If you are an artist reading this, you’re a creative, I will leave it to you.

 

 

Reefer Tym better than Sarkodie?

In a pinned Tweet on his profile, Reefer Tym claims that Sarkodie isn’t the best, he is.

One of the qualities needed to succeed as a Hip Hop artist………scratch that. One of the qualities needed to succeed in any kind of industry is confidence. And needless to say, Reefer Tym has that. I have sampled his songs and I have to admit that they guy is quite something.

It however takes more consistently excellent content for me (and the rest of music lovers) to be able to judge whether he is better than Sarkodie or not. I say more consistently excellent content because  it’s common to have insanely talented artists break into the industry with such amazing jams, only to disappear after their first release (or second if they’re able to get that far), which cancels their previous acquired “artist” title.

I however look forward to hearing more from Reefer Tym and I will definitely be back once I have enough content from him to judge whether he is better than Sarkodie or not. He will have to back up the claim.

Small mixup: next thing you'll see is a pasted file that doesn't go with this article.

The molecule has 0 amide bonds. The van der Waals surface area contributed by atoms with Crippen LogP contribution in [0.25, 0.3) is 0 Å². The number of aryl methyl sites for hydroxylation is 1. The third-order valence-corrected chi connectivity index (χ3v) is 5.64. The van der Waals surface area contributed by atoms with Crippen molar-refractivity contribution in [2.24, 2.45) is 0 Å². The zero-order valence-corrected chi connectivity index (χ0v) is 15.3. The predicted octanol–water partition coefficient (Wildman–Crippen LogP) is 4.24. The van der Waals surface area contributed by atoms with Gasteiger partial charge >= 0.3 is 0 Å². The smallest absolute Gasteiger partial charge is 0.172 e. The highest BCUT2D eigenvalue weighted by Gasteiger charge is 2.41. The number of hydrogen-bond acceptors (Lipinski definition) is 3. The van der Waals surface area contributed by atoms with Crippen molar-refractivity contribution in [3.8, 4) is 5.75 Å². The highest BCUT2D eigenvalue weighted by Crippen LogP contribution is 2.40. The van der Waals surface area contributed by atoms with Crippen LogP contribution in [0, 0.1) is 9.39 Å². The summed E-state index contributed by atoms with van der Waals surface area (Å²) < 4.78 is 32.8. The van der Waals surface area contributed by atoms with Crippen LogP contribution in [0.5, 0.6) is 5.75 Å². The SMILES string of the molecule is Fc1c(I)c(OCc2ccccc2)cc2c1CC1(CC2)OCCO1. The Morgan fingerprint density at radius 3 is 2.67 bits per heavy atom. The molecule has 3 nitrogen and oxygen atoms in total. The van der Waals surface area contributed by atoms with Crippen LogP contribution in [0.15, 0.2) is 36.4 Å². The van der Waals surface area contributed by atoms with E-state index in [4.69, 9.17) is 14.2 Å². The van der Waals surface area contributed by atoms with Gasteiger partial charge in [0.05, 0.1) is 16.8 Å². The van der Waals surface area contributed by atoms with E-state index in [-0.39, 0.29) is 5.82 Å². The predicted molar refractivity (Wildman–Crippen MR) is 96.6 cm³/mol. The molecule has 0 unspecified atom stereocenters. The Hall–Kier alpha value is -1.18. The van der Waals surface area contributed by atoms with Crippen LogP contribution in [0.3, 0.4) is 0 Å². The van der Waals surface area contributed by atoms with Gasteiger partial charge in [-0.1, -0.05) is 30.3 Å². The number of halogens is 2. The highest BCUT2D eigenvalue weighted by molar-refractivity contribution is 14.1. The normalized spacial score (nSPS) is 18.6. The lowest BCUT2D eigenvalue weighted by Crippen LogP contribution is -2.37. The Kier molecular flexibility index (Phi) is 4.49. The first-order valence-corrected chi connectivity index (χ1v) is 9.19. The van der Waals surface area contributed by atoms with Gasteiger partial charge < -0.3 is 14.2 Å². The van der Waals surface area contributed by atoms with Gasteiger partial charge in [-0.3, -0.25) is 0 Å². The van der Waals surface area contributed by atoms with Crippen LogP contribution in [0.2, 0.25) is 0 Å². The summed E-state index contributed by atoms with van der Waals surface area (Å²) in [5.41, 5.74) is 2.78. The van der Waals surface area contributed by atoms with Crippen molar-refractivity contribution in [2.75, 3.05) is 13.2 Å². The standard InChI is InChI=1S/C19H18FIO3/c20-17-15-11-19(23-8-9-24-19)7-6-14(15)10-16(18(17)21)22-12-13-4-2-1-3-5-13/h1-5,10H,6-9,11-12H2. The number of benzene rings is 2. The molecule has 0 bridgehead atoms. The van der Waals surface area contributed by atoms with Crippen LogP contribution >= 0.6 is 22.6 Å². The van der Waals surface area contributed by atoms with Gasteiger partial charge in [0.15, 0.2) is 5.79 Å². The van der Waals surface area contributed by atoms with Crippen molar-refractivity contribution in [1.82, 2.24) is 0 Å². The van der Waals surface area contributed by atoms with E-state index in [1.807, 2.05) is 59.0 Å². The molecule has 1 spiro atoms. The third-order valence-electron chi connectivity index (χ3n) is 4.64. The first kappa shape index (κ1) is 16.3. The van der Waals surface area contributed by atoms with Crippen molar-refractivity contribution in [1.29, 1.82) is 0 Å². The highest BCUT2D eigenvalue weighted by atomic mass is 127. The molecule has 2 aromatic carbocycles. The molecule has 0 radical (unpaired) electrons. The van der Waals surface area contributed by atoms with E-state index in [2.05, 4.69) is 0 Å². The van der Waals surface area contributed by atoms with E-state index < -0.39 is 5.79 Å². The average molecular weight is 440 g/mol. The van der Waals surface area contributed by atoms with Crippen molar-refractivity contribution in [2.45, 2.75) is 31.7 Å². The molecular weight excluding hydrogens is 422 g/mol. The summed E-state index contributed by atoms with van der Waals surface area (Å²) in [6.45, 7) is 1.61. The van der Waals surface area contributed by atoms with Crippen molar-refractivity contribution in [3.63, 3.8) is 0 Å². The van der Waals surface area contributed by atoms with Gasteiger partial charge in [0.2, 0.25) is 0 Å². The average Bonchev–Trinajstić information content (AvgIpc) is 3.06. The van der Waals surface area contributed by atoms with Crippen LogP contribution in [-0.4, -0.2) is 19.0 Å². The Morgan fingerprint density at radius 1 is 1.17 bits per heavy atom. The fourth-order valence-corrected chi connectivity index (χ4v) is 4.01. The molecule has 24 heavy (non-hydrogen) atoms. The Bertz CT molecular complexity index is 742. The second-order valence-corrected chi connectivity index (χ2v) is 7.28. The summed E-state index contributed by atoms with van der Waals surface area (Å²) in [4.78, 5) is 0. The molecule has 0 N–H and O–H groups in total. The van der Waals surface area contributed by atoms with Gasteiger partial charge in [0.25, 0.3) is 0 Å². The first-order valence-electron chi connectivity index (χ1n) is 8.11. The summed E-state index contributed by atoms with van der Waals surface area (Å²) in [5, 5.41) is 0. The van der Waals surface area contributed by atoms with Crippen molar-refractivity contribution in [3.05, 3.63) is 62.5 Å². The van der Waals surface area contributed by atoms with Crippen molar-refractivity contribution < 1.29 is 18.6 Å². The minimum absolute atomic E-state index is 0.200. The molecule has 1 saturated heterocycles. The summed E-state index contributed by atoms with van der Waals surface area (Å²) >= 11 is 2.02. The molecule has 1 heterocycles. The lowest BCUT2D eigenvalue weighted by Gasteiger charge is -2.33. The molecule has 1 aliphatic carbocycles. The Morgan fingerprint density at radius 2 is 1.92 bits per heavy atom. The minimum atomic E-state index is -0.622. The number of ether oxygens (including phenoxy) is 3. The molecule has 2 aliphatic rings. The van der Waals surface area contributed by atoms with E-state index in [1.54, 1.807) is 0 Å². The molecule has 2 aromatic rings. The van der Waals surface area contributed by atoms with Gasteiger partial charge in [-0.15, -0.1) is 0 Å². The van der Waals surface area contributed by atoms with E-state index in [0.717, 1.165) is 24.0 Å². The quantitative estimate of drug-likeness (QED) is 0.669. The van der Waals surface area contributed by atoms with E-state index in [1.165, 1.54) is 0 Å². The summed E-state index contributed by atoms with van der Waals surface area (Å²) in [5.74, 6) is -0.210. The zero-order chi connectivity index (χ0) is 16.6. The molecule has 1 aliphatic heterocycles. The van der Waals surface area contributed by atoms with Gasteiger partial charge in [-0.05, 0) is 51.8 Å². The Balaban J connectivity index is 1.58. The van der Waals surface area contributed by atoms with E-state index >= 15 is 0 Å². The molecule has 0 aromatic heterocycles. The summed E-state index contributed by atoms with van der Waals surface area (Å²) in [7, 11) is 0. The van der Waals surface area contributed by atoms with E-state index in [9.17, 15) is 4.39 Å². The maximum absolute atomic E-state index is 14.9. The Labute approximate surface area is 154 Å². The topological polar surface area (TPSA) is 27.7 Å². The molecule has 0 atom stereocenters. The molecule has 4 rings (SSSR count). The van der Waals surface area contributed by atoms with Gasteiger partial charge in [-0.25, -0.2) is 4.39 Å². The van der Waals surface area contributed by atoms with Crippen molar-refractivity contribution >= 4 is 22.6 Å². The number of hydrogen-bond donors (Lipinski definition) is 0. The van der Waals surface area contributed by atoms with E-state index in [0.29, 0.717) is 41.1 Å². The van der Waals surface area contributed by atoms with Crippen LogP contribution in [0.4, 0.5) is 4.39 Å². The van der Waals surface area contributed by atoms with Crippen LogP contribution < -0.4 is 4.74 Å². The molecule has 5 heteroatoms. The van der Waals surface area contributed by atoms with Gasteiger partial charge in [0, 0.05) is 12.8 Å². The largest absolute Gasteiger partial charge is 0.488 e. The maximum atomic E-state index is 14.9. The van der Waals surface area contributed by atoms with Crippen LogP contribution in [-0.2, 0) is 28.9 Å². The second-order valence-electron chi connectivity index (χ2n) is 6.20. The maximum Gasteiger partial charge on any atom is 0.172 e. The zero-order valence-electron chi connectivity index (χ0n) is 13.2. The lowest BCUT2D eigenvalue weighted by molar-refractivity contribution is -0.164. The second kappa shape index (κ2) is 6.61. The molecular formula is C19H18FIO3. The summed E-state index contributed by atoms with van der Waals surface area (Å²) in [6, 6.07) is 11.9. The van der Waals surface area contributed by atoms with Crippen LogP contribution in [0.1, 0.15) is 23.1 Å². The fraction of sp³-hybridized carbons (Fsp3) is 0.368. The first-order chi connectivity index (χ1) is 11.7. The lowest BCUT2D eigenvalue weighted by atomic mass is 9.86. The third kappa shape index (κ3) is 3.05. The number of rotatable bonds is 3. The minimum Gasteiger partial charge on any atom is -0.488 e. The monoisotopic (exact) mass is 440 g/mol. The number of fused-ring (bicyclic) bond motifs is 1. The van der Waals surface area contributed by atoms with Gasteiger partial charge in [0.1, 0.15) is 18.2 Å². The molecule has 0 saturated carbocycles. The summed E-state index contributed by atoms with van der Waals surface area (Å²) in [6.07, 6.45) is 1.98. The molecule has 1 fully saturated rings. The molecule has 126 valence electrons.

But for now, get to sample his music and let me know what you think about it on the comments section below.

 

 

New Age Hip Hop in Kenya; Camp Mulla Returns

Camp Mulla
Kenyan New Age Hip Hop Music Group- Camp Mulla

 

The cool cats- Camp Mulla are back! Well, not yet officially.  But they did announce their return as a music group at Tekno Miles’ Concert that went down on 9th September in NairobiKenya. And if that’s not enough, they have an upcoming album that we can look forward to. An entire freaking album.

Y’all don’t even understand how excited I am. In fact, I take that back. I’m not excited…Ecstatic best explains the rush that I’m getting by just thinking about their return.Yeah! Yeah! They did try to launch solo music careers, then we had the Cosmic Homies,  but  let’s be real. These kids were the real deal with entire crew together.  And lest we forget…at a time when there wasn’t much hope for Kenyan music, at least not beyond the country’s borders.  That said, as you might have figured already, I’m putting all my money on them. Their comeback to be more precise.  I’m sure they still got it in them.

As we await this historic return, let’s take a trip down memory lane to reminisce on some of my personal favorites from the music group.

 

 

 

 

Don’t be shy..Do leave a comment letting me know which is/ was your favorite Camp Mulla song.

 

Picture source: Web

A letter to M.I Abaga: The take home